Broken CD with wrench

Back to the video future for ATM

Industry groups are looking to retrofit existing technologies through standards developments to make them more suited to the delivery of broadband telco services. At a recent California conference, organised by the ATM Forum, strategies were mapped out for the development of standards for delivering streaming media and the like more reliably over existing carrier infrastructures. During the Delivering Video over Packet-based Networks event the MPLS Forum initiated several new schemes, most notably Frame Relay, Ethernet, and ATM Service Interworking over MPLS Networks. MPLS is an important traffic management protocol for service provider core networks. The ATM Forum initiated work on ATM/SIP interworking, to address technology gaps in video over packet highlighted during the meeting. Work to push ahead with standards for the delivery of MPEG-4 streaming media over ATM networks, for the provision of video on demand services, was also pushed forward. Considered the technology to deliver converged video, voice and data networks in the late 1990s little has been heard of Asynchronous Transfer Mode ((ATM) of late. That brash upstart, Gigabit Ethernet (GigE), now carries vendors' hopes of extracting investments from cash-strapped telcos. Gigabit Ethernet is becoming commoditised and revenue generating services can more easily be set up over GigE, the pitch goes. However there's an awful lot of ATM kit out there and in situations where bandwidth is restricted and quality of service is an important concern using existing kit makes more sense than a forklift upgrade to GigE. Andy Bray, of the ATM Forum, told us that means ATM-based products will continue to find use as access equipment (in DSL kit) and within the core of service provider networks for some time to come. Bray concedes that ATM "doesn't have much of a direct role" in Metropolitan Area Networks where the technically inferior, but cheaper, upstart Gigabit Ethernet reigns supreme. Enterprises, unless they're very big, are unlikely to invest in new ATM kit either, he admits. Many leading vendors in the ATM space - Nortel and Marconi, for instance - have had a torrid time of late - but ATM equipment is still been sold even by those most enthusiastic in evangelising Gigabit Ethernet. Bray points out that Cisco accounts for 30 per cent of ATM switch sales. "ATM equipment continues to be sold but it's not sexy and seldom talked about," he said. "Some vendors look to a future of building services on an IP network with almost infinite capacity but we're not in that situation yet." Bray points out that service providers have already made a substantial investment in ATM kit and that it remains the best technology over which to combine video, voice and data networks. "For service providers, reinvesting in a technology they've already got represents a low risk strategy to squeeze the most out of what they already have," said Bray. 'Betamax' technology? The battle for telco mindshare between ATM and GigE has been fought out with the kind of intensity more characteristic of OS wars. ATM's detractors, like one telco executive we spoke to last week, describe ATM as a dead duck technology. A duck can walk, swim and fly but do none of them very well. ATM can so voice, video and data but doesn't excel at any of these content types. So ATM's detractors compare the venerable protocol to a duck, and suggest its quackers to back it for future service deployments. Ouch. Really that's a bit below the belt and, particularly for DSL, "safe and mature" ATM will remain the daddy for some time to come. The way ahead The ATM Forum, whose members hail mainly from service providers and networking equipment manufacturers, holds quarterly Broadband Exchange meetings aimed at keeping members up to speed on specific segments of the networking market. The next meeting will look at 3G/4G wireless broadband and takes place in Madrid, Spain on April 28. ® External Link The ATM Forum - nothing to do with cash machines. Honestly! Related Stories MPEG-4 licences go live Cisco touts fibre-based Ethernet at 20xDSL speeds Router sales fall again in 2003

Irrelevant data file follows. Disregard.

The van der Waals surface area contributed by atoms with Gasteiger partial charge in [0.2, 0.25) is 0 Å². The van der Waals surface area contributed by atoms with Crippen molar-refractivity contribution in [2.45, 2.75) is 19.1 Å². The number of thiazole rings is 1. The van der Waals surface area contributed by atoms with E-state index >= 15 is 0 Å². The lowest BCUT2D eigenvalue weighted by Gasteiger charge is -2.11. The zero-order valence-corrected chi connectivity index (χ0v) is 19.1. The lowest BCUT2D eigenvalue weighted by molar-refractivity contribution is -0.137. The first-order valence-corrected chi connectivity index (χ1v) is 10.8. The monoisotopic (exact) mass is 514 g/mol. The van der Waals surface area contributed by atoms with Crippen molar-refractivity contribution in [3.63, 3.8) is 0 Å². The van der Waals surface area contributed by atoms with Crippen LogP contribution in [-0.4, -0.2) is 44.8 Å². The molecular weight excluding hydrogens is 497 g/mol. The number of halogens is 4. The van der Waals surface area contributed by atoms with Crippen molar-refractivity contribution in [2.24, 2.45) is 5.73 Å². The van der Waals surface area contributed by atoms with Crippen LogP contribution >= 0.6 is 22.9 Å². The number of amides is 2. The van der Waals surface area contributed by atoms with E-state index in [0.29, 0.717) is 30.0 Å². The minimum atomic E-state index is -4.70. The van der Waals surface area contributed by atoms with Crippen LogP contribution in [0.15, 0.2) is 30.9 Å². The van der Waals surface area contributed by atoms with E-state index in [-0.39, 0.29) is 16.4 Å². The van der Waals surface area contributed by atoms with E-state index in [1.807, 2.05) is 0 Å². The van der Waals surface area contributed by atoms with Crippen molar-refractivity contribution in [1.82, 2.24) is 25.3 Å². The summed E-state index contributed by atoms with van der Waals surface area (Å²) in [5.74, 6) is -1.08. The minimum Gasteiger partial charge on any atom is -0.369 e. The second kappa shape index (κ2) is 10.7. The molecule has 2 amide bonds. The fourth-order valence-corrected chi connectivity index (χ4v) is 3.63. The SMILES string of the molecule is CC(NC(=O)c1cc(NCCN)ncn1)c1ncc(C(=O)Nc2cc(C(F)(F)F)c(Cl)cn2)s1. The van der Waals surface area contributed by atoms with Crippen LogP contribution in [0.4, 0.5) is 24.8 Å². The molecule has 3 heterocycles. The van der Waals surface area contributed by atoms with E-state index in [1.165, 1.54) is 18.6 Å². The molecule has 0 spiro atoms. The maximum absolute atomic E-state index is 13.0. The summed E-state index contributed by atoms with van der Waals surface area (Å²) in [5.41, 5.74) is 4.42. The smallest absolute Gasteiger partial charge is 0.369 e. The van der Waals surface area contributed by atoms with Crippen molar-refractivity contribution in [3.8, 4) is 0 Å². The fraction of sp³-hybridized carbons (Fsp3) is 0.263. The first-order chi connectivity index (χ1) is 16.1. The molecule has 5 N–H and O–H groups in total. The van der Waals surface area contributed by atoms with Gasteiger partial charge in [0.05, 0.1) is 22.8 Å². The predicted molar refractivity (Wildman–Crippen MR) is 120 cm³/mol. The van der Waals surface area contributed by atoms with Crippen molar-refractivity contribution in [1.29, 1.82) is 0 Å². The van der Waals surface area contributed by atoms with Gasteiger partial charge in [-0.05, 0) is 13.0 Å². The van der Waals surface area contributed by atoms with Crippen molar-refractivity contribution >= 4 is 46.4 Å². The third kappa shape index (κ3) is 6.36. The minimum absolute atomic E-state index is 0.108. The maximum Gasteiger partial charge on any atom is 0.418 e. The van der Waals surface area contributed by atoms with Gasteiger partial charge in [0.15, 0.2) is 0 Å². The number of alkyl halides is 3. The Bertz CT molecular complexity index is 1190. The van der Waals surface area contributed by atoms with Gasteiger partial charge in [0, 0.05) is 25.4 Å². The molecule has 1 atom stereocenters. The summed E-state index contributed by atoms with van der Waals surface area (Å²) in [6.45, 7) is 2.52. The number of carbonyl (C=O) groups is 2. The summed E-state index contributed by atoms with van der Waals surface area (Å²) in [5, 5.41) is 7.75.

John Leyden, 12 Feb 2003